A novel, “non-habit-forming” neurosteroid appears to be effective and well tolerated in the treatment of chronic low back pain, new research suggests.
I’ve been exploring the benefits of supplementary neurosteroids for a while, but mainly as a remedy for my chronic anxiety. I’m thrilled to learn they could also ease pain a little.
In a double-blind, randomized controlled trial of almost 100 Iraq/Afghanistan-era veterans, those treated with a pharmaceutical-grade tablet formulation of pregnenolone showed “significant and meaningful reductions” in low back pain intensity ratings at 6 weeks compared with their peers who received matching placebo, investigators report. Continue reading
Take our Survey about Chronic Pain – U.S. Pain Foundation – Sept 2019
The U.S. Pain Foundation has created a pretty good survey that you can fill out to describe how chronic pain affects your whole life.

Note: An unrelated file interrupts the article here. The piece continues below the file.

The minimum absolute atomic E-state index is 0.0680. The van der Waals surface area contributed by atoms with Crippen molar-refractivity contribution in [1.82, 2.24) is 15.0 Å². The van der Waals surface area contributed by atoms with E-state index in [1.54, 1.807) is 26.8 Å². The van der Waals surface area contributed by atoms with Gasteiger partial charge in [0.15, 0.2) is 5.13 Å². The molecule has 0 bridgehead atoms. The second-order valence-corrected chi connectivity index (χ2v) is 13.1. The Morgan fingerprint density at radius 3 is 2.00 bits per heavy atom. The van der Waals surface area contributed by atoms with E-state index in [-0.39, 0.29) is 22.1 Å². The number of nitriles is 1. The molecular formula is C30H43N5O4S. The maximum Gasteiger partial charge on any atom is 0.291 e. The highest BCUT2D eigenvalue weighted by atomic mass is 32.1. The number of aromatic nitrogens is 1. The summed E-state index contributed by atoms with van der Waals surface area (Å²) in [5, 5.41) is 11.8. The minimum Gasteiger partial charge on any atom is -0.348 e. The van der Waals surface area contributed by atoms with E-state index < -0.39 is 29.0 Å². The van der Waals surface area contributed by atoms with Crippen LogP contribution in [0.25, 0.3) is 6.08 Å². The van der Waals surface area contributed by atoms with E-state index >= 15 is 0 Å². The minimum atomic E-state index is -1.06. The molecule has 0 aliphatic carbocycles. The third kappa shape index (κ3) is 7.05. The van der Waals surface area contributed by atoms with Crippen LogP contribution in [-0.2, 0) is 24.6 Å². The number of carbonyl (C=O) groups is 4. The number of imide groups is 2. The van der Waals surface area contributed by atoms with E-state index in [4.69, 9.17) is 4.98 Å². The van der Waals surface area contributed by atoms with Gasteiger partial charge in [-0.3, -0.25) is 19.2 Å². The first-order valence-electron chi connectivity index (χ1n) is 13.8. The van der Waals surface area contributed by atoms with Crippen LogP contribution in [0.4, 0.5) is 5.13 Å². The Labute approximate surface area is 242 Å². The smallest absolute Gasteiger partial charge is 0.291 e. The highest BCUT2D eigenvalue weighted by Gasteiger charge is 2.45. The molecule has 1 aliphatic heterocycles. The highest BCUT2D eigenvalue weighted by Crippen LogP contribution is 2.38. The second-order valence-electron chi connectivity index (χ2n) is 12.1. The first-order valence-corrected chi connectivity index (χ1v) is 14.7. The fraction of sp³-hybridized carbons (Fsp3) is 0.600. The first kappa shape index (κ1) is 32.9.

U.S. Pain Foundation has partnered with Health Union — which offers health-focused online communities and news content — to conduct a survey, “Chronic Pain In America 2019.”
The goal? To get a better understanding of
- how people with chronic health conditions experience pain,
- how they navigate the health care system, and
- what their experiences are managing and treating chronic pain.
How Did We Come to Abandon America’s Pain Patients? – Filter Magazine – Alison Knopf – July 2019
Overdoses—not those involving prescription opioids, but of heroin and illicit fentanyl, often combined with benzodiazepines—continue to go up. But
And many physicians, caught in the middle, have stopped prescribing because they don’t want to get in trouble and possibly lose their livelihood. Continue reading
Women May Be More Adept Than Men At Discerning Pain : Shots – Health News : NPR – August 26, 2019 – Patti Neighmond – Twitter
I like this article because it has links to reputable sources, like PubMed abstracts from the NIH. Unfortunately, it starts out with the usual trope:
The pathway to opioid abuse for women often starts with a prescription from the doctor’s office. [wrong, wrong, wrong…]